After Colton Green’s landlord informed him and his roommates a month ago that he was increasing their home’s rent by $500, Green, a junior environmental science and policy major, realized that the new lease was out of his price range.
The resulting search for a house hasn’t been easy for him, he said, with the median rental price in Orange up 6.6 percent since May 2016, according to data from real estate website Trulia.
“The day after I told my landlord that I wanted to live (in the same house) next year – because he told me and my roommates that he wanted an answer as to whether we were going to live there or not – and then he raised it right after I told him, ‘Yes,’” Green said. “So then I had to immediately decide, and I ultimately decided against it. It was really rushed.”
Green is not the only Chapman student experiencing difficulty when it comes to finding an affordable off-campus rental near Chapman.
Rising rent prices in Orange have some Chapman students concerned about whether they will be able to afford leases within walking distance of campus. Projections from the 2016 University of Southern California Casden Real Estate Economics Forecast show that rent prices in Orange County are expected to further increase by as much as 9.4 percent through 2019.
President Daniele Struppa and other Chapman administrators believe that requiring freshman and sophomore students to live on campus could help limit the increase of off-campus rent prices in Orange. The theory is that fewer students vying for local off-campus housing will decrease demand, which would drive down rent prices, Struppa said.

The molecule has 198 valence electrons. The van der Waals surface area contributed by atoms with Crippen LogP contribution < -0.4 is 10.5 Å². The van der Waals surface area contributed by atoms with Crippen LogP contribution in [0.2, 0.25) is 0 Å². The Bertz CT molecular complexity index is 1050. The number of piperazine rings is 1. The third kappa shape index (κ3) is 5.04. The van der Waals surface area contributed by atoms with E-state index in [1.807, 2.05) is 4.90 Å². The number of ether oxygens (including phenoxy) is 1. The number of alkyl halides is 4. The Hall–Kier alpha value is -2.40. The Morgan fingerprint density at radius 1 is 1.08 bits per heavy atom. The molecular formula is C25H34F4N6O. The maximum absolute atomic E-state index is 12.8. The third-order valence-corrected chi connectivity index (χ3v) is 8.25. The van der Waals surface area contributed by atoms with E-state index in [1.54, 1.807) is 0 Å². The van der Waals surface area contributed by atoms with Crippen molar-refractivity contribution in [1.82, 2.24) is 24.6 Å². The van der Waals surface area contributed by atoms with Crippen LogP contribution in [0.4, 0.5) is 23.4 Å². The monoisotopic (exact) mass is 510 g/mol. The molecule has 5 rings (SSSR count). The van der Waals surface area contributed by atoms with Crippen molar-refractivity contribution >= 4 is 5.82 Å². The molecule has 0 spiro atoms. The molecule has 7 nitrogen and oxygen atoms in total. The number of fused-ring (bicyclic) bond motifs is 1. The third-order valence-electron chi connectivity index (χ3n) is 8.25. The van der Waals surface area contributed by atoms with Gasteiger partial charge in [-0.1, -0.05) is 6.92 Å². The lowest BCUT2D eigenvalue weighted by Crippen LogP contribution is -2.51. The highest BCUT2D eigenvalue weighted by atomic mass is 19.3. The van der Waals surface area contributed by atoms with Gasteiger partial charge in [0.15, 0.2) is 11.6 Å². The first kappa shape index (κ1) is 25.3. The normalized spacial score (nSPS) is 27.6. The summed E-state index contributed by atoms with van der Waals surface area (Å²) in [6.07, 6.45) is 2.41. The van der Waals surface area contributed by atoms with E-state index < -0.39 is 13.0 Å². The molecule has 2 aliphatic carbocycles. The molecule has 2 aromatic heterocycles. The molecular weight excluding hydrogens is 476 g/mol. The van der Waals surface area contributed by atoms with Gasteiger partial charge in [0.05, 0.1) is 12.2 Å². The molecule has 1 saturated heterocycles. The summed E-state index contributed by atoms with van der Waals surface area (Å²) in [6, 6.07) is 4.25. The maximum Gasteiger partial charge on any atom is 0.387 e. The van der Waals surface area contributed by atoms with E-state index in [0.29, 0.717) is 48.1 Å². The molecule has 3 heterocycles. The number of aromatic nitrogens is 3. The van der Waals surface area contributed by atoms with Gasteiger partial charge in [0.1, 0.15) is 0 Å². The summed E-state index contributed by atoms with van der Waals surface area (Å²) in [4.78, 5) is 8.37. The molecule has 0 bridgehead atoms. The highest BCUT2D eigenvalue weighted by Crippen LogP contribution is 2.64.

“It’s difficult, because obviously we have no control whatsoever on what (landlords) charge students,” Struppa said. “It’s a free market. The city doesn’t even have control over it. The pricing issue is always one of demand and supply. What we’ve done is told the city (of Orange) that we want to go from 38 percent to 50 percent (of students living on campus). That would decrease a little bit of the pressure.”
Orange County has the 10th highest rent prices of major metropolitan areas in the U.S., according to data from real estate analysis group Reis, Inc. Orange has an average monthly rent of $2,090, according to ApartmentList.com.
“Members of the real estate community – meaning the different real estate companies that operate in Orange – all talk to one another,” said City Councilman Mike Alvarez. “So they know that there’s a demand out there (for off-campus student housing), so as the year goes on and something comes up, they’re going to ask for a higher price, just to see if they can get it. On the other side of the coin, there’s really nothing the city can do as far as having some sort of rent control, because rent control doesn’t really exist in Orange County. It’s always an issue.”
Junior screen acting major Luis Santos, an out-of-state student from Florida, and his roommate moved into an apartment a few miles from campus after they were unable to find a home to rent within their price range in time for the fall semester.
“We’re in that period again, looking for a place, but it’s really hard because there are so many students looking for the same thing,” Santos said. “A lot of the listed houses we’ve contacted are taken. It’s been a little difficult, but hopefully we’ll find something soon. It’s just difficult to find anything close to campus that is below $1,000 per person.”
As of June 2016, on a per-city basis, Orange and Anaheim had the highest year-to-year increase in rent prices, at $522 each. On a month-to-month basis, the average apartment rent in Orange experienced the largest increase in Orange County, rising by $268.